I’ve been silent for a while on this blog, busy working on my class wiki, the 21clc wiki, creating new blogs and wikis for several projects I have going, commenting on other blogs, trying to help other teachers and students take their ideas and conversations online.
If I’m honest with myself, I’ve also been silent because I’ve been a bit dismayed. I’m struggling to quell the urge to quit, to give-up, to slink back into my classroom and worry only about my students and my teaching inside room 19. The struggle to transform–to really transform my school is daunting. I’m trying, little by little, to make a difference. But, change is not going to come easy. It’s not going to come quickly. It’s not going to come without much sweat and toil and frustration. Change is hard. Falling back to what we know, what we’re comfortable with is easier, safer, and definitely less stressful.
Our 21clc discussed this idea yesterday afternoon. One teacher verbalized what we all were thinking: Why should teachers change? We’re going to ask them to do all this extra work, to change the way they’ve been teaching, to learn new skills that, at first, will probably make them uncomfortable. What will we offer them in return? Silence.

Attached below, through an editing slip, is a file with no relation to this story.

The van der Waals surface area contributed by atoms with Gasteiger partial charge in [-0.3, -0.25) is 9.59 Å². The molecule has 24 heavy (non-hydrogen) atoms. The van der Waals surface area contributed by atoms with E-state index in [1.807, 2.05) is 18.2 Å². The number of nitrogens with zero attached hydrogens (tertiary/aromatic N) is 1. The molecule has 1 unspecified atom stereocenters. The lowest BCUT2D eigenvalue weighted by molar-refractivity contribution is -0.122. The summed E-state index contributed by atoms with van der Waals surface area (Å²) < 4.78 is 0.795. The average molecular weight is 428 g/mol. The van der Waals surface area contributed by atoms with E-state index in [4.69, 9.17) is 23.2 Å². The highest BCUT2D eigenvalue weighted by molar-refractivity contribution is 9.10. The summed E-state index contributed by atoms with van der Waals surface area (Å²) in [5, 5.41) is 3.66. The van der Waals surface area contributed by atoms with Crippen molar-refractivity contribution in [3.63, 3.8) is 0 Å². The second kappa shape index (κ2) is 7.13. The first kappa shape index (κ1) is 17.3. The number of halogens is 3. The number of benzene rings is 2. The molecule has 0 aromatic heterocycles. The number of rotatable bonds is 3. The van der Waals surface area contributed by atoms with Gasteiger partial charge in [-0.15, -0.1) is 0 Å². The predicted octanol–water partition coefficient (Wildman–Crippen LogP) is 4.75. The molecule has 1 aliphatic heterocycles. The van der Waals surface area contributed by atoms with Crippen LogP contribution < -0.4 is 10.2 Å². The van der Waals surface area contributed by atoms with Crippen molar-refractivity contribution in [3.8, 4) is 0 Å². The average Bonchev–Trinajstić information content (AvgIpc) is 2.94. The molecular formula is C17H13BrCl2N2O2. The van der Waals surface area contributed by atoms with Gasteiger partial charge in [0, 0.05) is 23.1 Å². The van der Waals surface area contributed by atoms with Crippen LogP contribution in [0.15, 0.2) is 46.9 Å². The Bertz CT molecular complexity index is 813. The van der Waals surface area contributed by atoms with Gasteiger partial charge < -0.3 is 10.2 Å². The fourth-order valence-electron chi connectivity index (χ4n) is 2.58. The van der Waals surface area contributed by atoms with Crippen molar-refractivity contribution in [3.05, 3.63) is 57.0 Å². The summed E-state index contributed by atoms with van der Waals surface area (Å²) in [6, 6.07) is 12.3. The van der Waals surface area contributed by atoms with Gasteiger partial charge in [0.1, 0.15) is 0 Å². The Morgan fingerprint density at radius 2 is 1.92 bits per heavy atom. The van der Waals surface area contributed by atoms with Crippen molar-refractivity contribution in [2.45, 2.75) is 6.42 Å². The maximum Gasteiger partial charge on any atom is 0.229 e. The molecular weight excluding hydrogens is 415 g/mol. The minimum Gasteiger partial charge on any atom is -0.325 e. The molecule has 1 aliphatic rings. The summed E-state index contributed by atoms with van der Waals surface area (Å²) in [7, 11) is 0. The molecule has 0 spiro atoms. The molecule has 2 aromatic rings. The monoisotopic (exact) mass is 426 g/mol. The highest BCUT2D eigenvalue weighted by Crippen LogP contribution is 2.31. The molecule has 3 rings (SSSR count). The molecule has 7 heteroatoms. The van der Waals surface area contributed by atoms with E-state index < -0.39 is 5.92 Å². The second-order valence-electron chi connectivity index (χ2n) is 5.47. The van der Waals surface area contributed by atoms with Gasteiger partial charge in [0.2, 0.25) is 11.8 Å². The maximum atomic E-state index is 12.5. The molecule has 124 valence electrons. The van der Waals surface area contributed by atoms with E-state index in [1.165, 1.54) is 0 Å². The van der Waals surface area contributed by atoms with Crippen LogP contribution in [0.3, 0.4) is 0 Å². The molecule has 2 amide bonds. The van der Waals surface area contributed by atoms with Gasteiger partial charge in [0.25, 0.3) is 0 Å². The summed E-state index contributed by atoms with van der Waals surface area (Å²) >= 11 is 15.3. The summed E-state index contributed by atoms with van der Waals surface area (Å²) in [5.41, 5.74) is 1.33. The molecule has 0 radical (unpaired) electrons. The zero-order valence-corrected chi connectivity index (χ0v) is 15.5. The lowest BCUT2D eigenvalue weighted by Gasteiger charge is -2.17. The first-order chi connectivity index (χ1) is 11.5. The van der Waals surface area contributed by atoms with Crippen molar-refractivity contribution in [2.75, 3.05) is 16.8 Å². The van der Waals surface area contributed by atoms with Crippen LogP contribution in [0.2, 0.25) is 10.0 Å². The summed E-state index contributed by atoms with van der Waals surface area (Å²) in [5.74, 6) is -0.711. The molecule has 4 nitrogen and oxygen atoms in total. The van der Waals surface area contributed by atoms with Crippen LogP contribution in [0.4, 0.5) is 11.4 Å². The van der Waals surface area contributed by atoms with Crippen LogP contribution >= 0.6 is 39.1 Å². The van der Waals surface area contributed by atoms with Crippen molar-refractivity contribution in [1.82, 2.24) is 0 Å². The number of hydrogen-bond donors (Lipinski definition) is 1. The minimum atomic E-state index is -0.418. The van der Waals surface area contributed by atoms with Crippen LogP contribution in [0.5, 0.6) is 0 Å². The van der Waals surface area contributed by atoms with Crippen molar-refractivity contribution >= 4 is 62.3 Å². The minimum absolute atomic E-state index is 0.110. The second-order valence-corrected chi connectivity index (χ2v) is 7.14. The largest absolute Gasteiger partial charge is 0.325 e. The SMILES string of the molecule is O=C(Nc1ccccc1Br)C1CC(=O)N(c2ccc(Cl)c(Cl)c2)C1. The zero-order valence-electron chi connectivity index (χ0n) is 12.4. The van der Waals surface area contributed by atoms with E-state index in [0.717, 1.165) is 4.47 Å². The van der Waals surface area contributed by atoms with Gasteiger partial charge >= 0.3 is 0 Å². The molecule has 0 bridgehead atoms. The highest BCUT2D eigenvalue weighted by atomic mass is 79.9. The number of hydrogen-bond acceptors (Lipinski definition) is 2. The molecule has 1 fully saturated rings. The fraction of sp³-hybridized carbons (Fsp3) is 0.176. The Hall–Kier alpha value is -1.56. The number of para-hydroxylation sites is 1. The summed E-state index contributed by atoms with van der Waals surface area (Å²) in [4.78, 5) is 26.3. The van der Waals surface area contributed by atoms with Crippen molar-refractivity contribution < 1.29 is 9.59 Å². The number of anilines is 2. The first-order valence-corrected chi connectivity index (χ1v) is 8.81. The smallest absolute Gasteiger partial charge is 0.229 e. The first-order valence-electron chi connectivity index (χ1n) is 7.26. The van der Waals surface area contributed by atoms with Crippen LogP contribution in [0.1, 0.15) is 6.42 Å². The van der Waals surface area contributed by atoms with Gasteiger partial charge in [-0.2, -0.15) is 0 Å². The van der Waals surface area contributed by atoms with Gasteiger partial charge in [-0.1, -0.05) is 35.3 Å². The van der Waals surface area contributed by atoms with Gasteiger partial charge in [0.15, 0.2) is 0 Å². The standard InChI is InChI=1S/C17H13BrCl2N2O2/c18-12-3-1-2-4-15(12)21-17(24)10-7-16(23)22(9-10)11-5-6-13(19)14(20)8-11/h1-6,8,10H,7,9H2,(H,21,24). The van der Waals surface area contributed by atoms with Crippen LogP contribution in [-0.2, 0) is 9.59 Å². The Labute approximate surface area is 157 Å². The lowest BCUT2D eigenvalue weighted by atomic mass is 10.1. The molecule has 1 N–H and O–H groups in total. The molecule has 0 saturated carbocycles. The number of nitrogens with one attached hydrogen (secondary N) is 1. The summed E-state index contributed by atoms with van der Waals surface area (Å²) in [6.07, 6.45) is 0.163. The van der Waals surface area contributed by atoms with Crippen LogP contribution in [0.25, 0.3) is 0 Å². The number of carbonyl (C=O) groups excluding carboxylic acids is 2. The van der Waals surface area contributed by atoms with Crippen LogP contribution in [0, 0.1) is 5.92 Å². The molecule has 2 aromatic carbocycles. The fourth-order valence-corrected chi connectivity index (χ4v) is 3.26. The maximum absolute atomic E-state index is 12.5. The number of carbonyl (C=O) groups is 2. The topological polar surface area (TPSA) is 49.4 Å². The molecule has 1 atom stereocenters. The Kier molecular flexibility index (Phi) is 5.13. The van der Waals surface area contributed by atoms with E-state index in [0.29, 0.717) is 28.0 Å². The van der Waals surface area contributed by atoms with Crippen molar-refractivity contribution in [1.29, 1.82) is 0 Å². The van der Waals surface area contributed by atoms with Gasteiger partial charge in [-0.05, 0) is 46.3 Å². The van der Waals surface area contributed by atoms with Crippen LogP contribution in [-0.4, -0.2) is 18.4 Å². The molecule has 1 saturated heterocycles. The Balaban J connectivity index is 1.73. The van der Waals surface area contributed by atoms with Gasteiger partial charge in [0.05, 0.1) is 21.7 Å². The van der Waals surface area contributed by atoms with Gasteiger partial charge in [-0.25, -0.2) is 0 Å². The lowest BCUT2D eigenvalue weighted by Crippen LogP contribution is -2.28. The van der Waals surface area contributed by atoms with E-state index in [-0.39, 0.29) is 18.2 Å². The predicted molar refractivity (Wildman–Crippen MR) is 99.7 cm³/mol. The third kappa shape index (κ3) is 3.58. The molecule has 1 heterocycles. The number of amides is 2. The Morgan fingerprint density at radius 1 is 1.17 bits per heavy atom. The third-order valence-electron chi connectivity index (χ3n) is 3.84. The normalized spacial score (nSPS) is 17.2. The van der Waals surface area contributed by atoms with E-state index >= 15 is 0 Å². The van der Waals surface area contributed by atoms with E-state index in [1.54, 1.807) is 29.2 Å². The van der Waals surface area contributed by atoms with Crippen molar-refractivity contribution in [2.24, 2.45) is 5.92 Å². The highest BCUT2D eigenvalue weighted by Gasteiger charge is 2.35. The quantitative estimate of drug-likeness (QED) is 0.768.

Then, this morning, I log on, scroll through my Google Reader, and find Sheryl Nussbaum-Beach’s post titled Why Change? I think she was eavesdropping on our conversation! Sheryl reminded me why I started this battle. She reminded me why I can’t quit.
You change because what you do for a living was never just a job- but more a mission. You change because you are willing to do whatever it takes to make a significant difference in the lives of the students you teach. You change because you care deeply about kids and you know that unless you personally own these new skills and literacies you will not be able to give them to your students.
Get inspired: read the rest of Sheryl’s post.
Image Source: “Crumpled Frustration.” Flickr photo by Aaron Jacobs